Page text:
Computerised Etching 

It was like a trip down memory lane when I received a copy of Etch A Sketch. No, this was not the drawing toy of old with vertical and horizontal controls encased in a red box. Instead it was a computerised version.

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As part of the Mumbo Jumbo portfolio of games, the all-new Etch A Sketch, with the tag line of “The classic drawing toy comes to life!”, brings together drawing elements and arcade-style gaming.  Etch A Sketch consists of four elements that can be accessed from the program’s opening menu.  For fans of the original Etch A Sketch device, there is a computerised version that allows you to create your own masterpieces.  The familiar left and right knobs are there and these turn as you drag on them with a mouse.  Of course, if you prefer, there is a four-way compass pad available on the screen or you could opt for the cursor pad on your keyboard. 

As with the original product, by manipulating both controls at the same time you can draw curves and diagonals.  The computer version does add a few extra elements.  You can replay the current drawing; save it; print it; send it as an email; or make it your wallpaper.  Some examples are provided to help you get started and these can be embellished with your own personalised touches.

A second module, available from the menu, gives you access to a range of some colouring tools.  These tools include a pencil, crayon, chalk plus fill and spray implements.  The particular colour to be applied is selected by clicking on a rising stream of balloons.  Unfortunately this module is limited in that it only allows you to work with various supplied outlined pictures.  Some of these pictures are initially locked until progress has been made in the various games.  As before images can be saved, printed or send by email.

In addition to the drawing and colouring modules, Etch A Sketch also contains a couple of games.  The main game, entitled Knobby’s Quest, involves guiding Knobby through the Land of Aha in order to rescue his friend and put right the damage caused by Grizelda the Witch,  Bearing more than a passing resemblance to the Pacman of old, Knobby is a perpetual-motion individual who needs a good deal of help and guidance.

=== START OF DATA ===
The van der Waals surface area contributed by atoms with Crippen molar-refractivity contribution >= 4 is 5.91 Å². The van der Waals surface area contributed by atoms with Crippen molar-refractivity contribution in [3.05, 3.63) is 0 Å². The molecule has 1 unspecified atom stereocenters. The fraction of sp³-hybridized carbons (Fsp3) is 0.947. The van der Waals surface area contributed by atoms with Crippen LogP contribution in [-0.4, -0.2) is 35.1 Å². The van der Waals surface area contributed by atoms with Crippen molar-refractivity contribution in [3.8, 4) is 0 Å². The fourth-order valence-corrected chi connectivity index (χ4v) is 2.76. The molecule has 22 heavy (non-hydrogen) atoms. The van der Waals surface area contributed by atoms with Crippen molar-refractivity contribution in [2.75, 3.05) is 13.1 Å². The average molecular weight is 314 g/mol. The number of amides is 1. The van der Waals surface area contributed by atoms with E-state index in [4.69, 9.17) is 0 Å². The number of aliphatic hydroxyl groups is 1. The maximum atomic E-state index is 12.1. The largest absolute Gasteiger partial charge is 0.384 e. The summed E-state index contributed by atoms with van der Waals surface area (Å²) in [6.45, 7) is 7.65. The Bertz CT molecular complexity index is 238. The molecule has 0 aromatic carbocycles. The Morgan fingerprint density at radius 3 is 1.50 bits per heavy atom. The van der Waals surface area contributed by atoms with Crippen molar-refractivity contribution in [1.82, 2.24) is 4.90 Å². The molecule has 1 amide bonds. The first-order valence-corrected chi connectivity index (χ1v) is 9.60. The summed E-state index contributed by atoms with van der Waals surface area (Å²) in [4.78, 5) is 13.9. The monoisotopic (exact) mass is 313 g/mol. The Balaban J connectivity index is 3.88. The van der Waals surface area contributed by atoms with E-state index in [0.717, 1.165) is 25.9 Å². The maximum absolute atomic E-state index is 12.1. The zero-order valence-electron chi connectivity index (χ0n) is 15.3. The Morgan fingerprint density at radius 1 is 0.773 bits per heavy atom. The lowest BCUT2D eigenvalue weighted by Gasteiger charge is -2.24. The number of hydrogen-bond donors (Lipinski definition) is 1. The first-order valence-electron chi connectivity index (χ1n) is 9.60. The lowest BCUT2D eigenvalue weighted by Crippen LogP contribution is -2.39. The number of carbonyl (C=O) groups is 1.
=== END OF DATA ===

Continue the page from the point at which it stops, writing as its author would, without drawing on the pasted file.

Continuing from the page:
You will need to draw lines that he can walk along to avoid obstacles.  These lines, which often need to be draw precisely otherwise Knobby ignores them, do tend to disintegrate rather quickly.  Lines can also be used to provide temporary protection from attaching creatures.  Paths will need to be cleared by setting off dynamite and Knobby will need to be encouraged to jump between levels.

Status bars appear on screen giving an indication as to the level of magic ink available for drawing lines; creative power; and health.  Points are awarded for collecting treasure.  However be aware that once your lives are used up, the game will end.

The final mode is entitled Bounce.  This is a version of the old Breakout game.  You need to keep Knobby bouncing towards obstacles that need to be destroyed while avoiding various hazards.  The direction in which Knobby moves is governed by the lines you draw on screen.  As with the Quest game these lines are temporary and quickly disappear.  Unlike the Quest game, Knobby’s lives are automatically replenished once they have been used up.

Although Etch A Sketch has been rated as suitable for everybody, the various modules and style of game play will appeal more to the younger members of the family.  This product requires a Pentium II 600MHz processor, 256MB of RAM and 104MB of hard disk space running Windows XP/Vista.  Available as an online purchase, Etch A Sketch has been priced at $19.99.

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Comment by mfereday, 8 Jan 2009 17:34

Just been informed by MumboJumbo that the developers of Etch A Sketch is Freeze Tag.  Check their web page at

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